In reality, Kenny’s name is Carlos.
Not sure where I got started calling him Kenny. I guess I always did like the name, and it just fit. Kenny was short, sharp-featured, and pretty much the only reason I didn’t drop out of school the minute I turned sixteen.
My footsteps echoed uncannily in the soundless hall as I hurried toward the lockers on the south end of the school. A few teachers milled about quietly, preparing for another day. I spotted Ms. Noelle, my chemistry teacher, at the far end of the hall. Rolling my eyes back slightly, I breathed a sigh, nearly inaudible in the semi-darkness. She would be disappointed in my last assignment. I could feel the weight of it, dragging down my wearied backpack like lead.
With a shake of my head, I dismissed that thought. I stuffed my things into the old locker I generally used. Nothing I could do about it anyways. Might as well make the most of what I did have. I had another assignment that I could finish before school; for Algebra I. That was a class that I felt I did well in; I actually got an 89\% on my last exam. A smile spread across my face as I pulled the workbook out of my backpack and grabbed a pencil. Hey, I’m good at something. The sharp slam of the steel locker door punctuated my thought nicely.
Spinning on my heel, I nearly ran into another student. Startled and mumbling some kind of unintelligible apology, I looked up into the merrily snapping eyes of an amused Honduran.
“Well, well. If it isn’t my favorite consulting detective.” Kenny grinned lopsidedly, like he always did.
I rolled my eyes, fruitlessly trying to hide my bright grin. “Just ‘cuz my last name is Holmes doesn’t mean I’m a consulting detective.” I tossed my tight curls and smiled up at him.
“Certainly not, Sherlock. It’s most definitely because you invented the job.” He winked at me.
I laughed brightly. “How was book club yesterday?”
“Fantastic. Almost as good as soccer practice, really. This semester is going really well so far.”
My brow furrowed. “Man, sure wish I could say the same. Anyways. Why are you here so early?”
Kenny chuckled as he fell into step beside me. “Because. I knew you’d be here.”
My smile edged a tad bigger. “Really? Just to…to talk to me?”
“Sure I did. Why not?”
“I dunno. Nobody else really spends time with me. And you’re…you’re like…successful or something.” I frowned at the rip in my old, green Converse shoes. It mocked me, dancing below me as I walked.
“Ha. Not really. I’m from the Third Ward, you know.” Kenny ran a hand through his glossy black hair.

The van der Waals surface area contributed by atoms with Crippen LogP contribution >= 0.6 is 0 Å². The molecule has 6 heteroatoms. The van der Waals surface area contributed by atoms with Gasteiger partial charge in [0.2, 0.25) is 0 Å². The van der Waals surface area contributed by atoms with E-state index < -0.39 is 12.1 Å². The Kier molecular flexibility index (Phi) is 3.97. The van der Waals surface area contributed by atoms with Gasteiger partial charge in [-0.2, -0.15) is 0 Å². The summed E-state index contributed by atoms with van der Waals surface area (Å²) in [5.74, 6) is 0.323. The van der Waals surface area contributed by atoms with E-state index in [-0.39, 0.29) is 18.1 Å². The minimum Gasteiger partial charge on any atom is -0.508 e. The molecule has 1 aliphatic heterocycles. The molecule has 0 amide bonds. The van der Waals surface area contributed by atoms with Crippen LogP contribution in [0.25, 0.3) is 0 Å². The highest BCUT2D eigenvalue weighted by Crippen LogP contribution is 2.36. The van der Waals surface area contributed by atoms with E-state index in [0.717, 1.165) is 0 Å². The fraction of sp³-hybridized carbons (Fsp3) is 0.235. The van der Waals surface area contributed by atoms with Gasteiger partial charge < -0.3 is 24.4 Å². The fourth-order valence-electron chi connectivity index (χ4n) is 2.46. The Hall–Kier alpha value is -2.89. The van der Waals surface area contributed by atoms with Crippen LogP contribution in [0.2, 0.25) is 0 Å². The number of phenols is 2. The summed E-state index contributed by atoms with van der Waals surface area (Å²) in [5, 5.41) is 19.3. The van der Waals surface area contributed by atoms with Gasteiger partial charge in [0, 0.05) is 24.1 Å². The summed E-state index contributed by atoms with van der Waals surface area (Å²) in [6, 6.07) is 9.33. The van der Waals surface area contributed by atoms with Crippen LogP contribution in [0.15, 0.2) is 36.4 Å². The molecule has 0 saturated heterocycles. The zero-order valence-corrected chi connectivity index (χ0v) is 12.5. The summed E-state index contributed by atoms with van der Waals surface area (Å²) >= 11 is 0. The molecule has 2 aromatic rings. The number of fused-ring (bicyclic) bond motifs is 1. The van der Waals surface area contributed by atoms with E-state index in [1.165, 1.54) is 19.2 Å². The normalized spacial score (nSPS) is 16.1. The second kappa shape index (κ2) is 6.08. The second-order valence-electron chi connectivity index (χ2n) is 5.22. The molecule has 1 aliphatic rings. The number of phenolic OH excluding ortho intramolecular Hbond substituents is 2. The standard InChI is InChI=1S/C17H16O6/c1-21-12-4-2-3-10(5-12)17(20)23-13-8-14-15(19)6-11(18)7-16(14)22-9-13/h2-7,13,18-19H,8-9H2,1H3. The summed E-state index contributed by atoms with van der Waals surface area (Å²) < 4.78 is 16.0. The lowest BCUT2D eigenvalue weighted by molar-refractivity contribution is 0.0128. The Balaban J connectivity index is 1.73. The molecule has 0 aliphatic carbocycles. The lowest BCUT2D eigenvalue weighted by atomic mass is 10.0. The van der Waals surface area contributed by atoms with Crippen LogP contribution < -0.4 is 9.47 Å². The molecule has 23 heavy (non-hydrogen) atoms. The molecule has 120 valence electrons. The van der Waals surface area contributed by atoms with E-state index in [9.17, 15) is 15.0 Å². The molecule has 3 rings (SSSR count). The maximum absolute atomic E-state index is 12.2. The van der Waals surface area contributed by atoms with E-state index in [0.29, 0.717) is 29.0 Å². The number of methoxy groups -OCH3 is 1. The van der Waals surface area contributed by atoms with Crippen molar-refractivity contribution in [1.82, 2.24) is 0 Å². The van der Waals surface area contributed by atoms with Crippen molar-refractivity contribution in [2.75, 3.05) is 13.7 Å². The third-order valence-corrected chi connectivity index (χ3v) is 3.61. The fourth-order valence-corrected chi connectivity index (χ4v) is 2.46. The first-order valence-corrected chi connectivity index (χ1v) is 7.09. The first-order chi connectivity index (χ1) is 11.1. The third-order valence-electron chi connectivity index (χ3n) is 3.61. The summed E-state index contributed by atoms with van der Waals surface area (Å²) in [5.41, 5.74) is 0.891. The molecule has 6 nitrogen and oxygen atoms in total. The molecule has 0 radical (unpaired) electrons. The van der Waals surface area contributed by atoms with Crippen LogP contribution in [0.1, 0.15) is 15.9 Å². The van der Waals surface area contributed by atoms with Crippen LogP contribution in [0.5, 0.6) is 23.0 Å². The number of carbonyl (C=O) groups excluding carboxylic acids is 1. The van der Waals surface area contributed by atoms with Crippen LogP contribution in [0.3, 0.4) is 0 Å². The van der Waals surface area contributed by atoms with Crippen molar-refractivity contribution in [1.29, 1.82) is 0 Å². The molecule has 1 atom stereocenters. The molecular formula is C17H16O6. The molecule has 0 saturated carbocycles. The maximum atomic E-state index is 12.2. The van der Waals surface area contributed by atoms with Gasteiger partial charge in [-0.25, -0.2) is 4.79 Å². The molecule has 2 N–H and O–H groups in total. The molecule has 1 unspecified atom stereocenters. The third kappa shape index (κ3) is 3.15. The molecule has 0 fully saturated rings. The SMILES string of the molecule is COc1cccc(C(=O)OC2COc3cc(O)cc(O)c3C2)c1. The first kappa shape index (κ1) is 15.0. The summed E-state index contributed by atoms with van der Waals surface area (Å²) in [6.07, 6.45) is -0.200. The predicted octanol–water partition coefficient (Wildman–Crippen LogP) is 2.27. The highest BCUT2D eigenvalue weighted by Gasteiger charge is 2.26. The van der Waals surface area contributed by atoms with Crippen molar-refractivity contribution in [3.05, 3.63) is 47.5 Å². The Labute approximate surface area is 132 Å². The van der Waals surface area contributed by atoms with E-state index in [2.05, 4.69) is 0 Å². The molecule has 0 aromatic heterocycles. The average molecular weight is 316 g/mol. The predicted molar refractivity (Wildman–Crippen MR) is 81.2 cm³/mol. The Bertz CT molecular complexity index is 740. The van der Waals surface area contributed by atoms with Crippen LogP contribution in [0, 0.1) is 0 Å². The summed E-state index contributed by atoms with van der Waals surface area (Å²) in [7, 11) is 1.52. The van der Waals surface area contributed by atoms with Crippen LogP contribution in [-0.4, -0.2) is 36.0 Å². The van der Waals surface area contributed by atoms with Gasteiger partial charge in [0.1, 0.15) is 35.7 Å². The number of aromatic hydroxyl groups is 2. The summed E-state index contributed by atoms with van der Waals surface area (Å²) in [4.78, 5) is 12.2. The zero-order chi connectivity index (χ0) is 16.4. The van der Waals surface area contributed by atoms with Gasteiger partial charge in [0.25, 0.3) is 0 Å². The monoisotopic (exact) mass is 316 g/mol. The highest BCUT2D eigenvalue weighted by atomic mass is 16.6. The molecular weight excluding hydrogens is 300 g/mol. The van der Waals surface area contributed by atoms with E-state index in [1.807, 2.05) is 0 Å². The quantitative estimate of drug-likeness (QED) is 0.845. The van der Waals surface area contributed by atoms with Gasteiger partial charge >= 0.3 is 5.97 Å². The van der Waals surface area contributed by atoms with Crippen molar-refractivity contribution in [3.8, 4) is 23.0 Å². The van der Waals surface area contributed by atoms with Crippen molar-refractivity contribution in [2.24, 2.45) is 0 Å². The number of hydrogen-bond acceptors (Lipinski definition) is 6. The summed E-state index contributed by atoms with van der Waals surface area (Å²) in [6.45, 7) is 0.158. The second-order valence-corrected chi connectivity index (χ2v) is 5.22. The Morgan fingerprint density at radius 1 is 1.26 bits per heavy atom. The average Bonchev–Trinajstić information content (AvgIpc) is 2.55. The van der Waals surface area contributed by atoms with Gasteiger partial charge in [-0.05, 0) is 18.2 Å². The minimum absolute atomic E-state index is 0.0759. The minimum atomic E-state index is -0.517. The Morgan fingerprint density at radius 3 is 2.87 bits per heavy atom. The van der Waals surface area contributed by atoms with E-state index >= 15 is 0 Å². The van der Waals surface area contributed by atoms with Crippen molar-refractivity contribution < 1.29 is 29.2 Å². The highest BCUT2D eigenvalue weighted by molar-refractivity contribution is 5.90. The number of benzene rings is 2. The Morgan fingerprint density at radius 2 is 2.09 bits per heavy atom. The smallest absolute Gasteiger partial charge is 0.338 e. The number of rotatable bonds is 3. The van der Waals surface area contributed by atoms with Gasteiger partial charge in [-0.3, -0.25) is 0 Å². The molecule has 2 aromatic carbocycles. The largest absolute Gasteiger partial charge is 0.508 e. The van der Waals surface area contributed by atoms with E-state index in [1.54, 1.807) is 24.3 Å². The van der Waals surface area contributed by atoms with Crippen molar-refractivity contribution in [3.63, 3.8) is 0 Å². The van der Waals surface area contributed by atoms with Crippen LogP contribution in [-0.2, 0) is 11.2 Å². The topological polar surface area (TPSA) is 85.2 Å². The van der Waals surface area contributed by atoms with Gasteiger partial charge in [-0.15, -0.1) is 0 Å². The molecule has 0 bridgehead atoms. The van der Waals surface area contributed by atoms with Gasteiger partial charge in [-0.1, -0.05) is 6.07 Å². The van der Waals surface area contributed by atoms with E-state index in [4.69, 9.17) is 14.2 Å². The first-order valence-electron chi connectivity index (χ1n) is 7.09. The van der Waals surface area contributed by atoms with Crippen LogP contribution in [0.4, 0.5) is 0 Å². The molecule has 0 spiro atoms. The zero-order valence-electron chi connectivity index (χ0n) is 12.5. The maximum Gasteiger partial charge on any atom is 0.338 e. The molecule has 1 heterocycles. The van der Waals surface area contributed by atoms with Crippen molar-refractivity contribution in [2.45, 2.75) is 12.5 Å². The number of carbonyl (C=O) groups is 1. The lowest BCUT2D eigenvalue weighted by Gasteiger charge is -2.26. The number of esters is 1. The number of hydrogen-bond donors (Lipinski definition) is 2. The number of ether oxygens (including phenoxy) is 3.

“But you obviously don’t live there anymore. You live in Champion Forest.” I could almost see the mansions in my mind. Course, Kenny didn’t live in one of those, but he lived close.
“My mom still does. Remember, I live with my grandma.”
“Yeah. I remember. And your dad…he’s not around either, right?” Somehow, it gave me a vague sense of comfort to know that even the kids who lived in houses, and not apartments, had messed up families too.
“Yeah. Yeah. Good riddance.” Kenny spat on the concrete. “Drugs, women, crime…literally a walking disaster.”
“Heh. Sounds like my life.” I sighed, and a shadow slipped across my face. “Just my mom, though…I don’t have a dad.”
Kenny looked over sympathetically and took my hand. “It’s okay. Don’t think about that stuff. You’re here now.”
“True.” I brightened. “So how’s applications to University of Houston going?”
“Good. I’m hoping my application for pre-med gets accepted.” Kenny grinned crookedly. “That’s like…I’ve been dreaming of medicine since I don’t know when.”
“I do too.” I squeezed his hand. “You deserve it.”
“Eh. I don’t know. I need scholarship money too.” He shrugged, and nodded toward the papers in my hand. “Whatcha got there? Need any help?”
“Yeah. Well, actually more so with Chemistry. I’ve done pretty well in this class.”
“Go get it.” Kenny grinned. “You know how much I love science.”
Chemistry rolled off my shoulders like a weight. “Thanks, Kenny. You’re the best.”
“Anytime, Sherlock.” He winked.
Kenny was a bright spot, that’s for sure. I’m sure you’ve figured out by this point that he’s successful. Maybe not exactly popular, but he’s a smart athlete who could blend in to almost any crowd. He was definitely accepted by the vast majority of the students, unlike myself.
Why he, a beautiful Honduran rising senior at Klein High, chose me; the failing student, the African-American girl from Tucker Street; I didn’t know.
But I was sure glad he did.
Chapter two of Redeemed on Tucker Street, a novel that follows the story of a true to life, yet fictional, abortion vulnerable woman.